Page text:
Lord, truly, familiarity breeds contempt.
Read Mark 6:1–6a
A Prophet Without Honor
6 Jesus left there and went to his hometown, accompanied by his disciples. 2 When the Sabbath came, he began to teach in the synagogue, and many who heard him were amazed.
“Where did this man get these things?” they asked. “What’s this wisdom that has been given him? What are these remarkable miracles he is performing? 3 Isn’t this the carpenter? Isn’t this Mary’s son and the brother of James, Joseph,[a] Judas and Simon? Aren’t his sisters here with us?” And they took offense at him.
4 Jesus said to them, “A prophet is not without honor except in his own town, among his relatives and in his own home.” 5 He could not do any miracles there, except lay his hands on a few sick people and heal them. 6 He was amazed at their lack of faith.
Jesus Sends Out the Twelve
Then Jesus went around teaching from village to village.
a Mark 6:3 Greek Joses, a variant of Joseph
New International Version (NIV)
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“Open my eyes that I may see wonderful things in your law” (Ps 119:18).
Mark’s narrative up to this point has been dramatic. The raging sea calmed, the demon-possessed Gentile freed, the diseased woman healed, and the synagogue leader’s daughter raised from the dead. All these events demonstrate the Master’s authority and power over nature, evil spirits, disease, and death. One would expect that upon His return to His home town the people would enthusiastically welcome Him, but such is not the case. Rather than listening to the depth of His teaching, the town folk belittle Him by making off-color references to His trade and naming His family members. They wonder how such a familiar person can say and do such things. Mark typically mentions the amazement of the people at Jesus upon listening to Him (eg. Mark 1:22,27; 5:20; 6:51; 11:18; 12:17), but in this instance Jesus is the one who is amazed – at their lack of faith. This must have been a very painful visit for Jesus: back to the old neighborhood only to be rejected by the home crowd.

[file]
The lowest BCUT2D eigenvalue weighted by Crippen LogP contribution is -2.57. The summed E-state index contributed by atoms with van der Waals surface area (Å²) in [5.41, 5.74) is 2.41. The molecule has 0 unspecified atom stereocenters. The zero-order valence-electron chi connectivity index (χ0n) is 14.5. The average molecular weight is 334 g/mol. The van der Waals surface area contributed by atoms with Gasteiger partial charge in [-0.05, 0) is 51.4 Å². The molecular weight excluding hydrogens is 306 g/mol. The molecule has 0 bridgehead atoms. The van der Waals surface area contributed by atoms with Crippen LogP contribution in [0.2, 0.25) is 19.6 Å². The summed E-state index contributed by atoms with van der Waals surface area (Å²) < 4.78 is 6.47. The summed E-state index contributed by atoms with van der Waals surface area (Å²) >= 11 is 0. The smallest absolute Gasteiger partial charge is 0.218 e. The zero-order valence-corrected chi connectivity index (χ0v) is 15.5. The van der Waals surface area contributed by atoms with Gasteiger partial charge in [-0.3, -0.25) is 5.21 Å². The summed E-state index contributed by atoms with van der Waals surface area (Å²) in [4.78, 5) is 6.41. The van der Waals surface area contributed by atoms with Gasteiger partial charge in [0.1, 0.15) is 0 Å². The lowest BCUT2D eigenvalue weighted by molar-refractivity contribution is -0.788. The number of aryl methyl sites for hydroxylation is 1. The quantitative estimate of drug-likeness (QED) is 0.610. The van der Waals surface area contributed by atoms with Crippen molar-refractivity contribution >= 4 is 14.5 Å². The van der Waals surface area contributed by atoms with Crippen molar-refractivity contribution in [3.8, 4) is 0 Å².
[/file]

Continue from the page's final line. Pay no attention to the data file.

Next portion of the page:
The religious leaders and the kinfolk in Nazareth predictably judge Jesus according to their history, tradition, experience, and expectations. They want new patches on old garments and new wine in old wineskins (Mark 2:21, 22), but this cannot accommodate the new things that Jesus is doing. Is this also a danger facing some of our churches today? If Jesus were to visit us today, would He be unable to do any miracles among us because of our lack of faith?
Think of all the times that you experienced true rejection. How did you cope with it?
O Lord, sustain us when we wander far from Your truth; draw us back to Your steadfast love, that we may be restored with our eyes firmly fixed on You.
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